How to Identify Trolls in Your Online Community
In case you’re still not sure if the trolls are coming to feed at your online community trough, they all share a few identifying characteristics and markings:
Trolls are anonymous. Most trolls use a nondescript first name, one that could be anybody — that is, if they care to use a name at all. Some are kind of lazy and don’t want to take the time to create a whole personae.
Trolls have throwaway e-mail addresses. As most places that allow comments require an e-mail address, trolls get around this request by using made-up e-mails. Most are from free services, such as Yahoo!, gmail, or HotMail, while others even troll in their own e-mail addresses — for example, Sue@youarealoser.com.
Trolls are there to get a rise out of people. They’re not polite and not ashamed getting in a zinger. They call names and make accusations and rarely do they sound anything but angry.
Trolls use anonymous proxies. Here’s the thing about trolls: They’re probably someone you know, maybe even a productive member of your community or a competitor. They don’t want you to find that out, though, because if word gets out that they’re trolls, it may lead to losing face among so many people.
So trolls uses anonymizers, or proxies, that show a different internet protocol (IP) address than that which you’re used to.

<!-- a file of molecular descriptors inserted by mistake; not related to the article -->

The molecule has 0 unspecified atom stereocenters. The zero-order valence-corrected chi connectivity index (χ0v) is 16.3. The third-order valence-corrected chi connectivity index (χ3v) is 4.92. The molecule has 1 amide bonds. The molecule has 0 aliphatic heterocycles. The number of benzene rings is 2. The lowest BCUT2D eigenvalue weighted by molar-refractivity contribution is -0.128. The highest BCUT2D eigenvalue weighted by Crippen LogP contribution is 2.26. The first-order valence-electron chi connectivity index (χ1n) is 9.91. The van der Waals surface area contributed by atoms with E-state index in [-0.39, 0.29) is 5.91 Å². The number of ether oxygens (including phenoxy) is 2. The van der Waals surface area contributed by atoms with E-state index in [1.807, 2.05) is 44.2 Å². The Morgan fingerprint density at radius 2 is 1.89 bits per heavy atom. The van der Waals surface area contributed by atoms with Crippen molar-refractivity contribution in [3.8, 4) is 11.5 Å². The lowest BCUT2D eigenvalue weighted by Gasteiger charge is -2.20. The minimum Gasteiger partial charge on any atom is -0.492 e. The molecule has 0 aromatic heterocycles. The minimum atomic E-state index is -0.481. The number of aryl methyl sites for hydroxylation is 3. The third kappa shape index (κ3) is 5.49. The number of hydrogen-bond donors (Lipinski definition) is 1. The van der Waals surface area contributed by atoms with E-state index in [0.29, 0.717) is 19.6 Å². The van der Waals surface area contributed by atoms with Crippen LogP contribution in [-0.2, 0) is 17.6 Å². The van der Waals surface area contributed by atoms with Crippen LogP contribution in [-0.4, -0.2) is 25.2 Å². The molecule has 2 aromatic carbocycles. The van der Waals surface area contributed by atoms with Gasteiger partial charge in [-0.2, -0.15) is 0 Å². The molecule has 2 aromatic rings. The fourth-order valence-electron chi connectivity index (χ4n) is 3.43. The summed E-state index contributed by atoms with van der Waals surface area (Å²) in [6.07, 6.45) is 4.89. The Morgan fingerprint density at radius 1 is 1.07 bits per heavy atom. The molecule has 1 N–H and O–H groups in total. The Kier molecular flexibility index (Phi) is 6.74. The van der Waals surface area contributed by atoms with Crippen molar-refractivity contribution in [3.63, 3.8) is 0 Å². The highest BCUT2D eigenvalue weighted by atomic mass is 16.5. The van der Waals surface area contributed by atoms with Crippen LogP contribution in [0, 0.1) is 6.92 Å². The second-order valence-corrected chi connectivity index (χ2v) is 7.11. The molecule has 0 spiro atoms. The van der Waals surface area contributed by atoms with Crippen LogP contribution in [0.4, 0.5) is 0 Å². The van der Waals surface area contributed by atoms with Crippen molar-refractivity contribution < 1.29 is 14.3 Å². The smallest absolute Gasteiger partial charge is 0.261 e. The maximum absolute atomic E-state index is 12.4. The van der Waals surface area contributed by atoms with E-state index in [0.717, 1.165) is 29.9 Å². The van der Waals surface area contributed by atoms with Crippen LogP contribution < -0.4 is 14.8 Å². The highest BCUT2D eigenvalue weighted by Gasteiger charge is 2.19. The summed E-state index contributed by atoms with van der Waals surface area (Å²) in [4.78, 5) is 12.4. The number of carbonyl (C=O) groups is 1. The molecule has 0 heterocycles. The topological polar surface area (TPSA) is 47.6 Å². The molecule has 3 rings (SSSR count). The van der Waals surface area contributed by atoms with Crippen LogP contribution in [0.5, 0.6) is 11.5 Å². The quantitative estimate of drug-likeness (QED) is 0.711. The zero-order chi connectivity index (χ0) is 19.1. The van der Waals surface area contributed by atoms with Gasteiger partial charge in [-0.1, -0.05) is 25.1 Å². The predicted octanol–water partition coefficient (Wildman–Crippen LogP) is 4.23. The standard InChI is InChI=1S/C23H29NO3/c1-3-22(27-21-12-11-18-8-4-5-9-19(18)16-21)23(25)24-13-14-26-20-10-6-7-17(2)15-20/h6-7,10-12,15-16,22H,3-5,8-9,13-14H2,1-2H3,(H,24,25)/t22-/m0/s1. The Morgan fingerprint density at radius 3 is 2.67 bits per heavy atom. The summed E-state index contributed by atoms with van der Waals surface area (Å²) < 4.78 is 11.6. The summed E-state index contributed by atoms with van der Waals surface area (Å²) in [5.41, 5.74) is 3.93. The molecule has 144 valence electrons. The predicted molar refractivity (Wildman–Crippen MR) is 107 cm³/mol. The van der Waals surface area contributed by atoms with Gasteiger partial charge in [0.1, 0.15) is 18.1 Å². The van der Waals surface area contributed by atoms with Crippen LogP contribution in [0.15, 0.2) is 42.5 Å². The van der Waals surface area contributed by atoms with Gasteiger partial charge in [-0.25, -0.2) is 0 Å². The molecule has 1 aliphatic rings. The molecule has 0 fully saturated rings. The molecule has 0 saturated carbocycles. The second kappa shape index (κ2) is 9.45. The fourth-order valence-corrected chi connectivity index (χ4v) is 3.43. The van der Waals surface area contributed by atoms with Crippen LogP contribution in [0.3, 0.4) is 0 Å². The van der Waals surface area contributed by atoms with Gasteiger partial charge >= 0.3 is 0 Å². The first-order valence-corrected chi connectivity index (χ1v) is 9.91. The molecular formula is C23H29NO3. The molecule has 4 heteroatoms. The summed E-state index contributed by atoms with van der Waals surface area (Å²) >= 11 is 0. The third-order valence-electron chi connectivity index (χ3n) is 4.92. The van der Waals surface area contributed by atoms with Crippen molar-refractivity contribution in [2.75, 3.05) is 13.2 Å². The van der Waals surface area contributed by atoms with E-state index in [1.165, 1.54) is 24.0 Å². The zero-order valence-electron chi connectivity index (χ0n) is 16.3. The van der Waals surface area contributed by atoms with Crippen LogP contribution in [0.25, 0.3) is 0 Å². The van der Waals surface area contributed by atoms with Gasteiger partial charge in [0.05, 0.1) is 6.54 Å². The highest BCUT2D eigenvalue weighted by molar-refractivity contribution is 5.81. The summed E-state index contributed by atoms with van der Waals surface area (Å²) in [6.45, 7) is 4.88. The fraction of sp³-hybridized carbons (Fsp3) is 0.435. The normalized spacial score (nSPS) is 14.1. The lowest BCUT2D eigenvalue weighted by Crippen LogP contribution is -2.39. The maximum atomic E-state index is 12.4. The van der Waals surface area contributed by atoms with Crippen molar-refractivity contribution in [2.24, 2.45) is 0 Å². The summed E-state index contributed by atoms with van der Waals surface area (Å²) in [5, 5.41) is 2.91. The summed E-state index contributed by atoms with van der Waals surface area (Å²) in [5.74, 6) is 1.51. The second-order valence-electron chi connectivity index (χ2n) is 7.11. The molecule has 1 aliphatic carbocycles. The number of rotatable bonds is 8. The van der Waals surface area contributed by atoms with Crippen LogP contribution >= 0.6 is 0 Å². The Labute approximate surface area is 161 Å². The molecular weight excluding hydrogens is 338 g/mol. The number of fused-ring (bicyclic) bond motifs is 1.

All trolls make mistakes. They slip up with their e-mail addresses or their words and phrases. They might even forget to use their proxy. Eventually, trolls are caught and figured out, which leads to an embarrassing situation.
Trolls rarely add anything of value to the conversation. When trolls respond to a community discussion, they don’t add anything meaningful to the discussion. Instead, they joke, berate, and insult.
There are also the trolls who do it under the guise of being a productive member of the community. Some are only there to troll you or other community moderators. Every decision or comment you make is called into question. Not only do they question your authority at every turn, they encourage other community members to do it, too, citing free speech and how it is “their” community.
These types of trolls are off base. Truthfully, it’s not their community, it’s your brand’s community, and they’re invited to participate, just like someone who is a guest in your home. And just like a guest who is abusing other guests or treating you poorly at your own party, they should be asked to leave.
You have your guidelines and anyone who can’t play nice or follow the guidelines doesn’t have to stick around.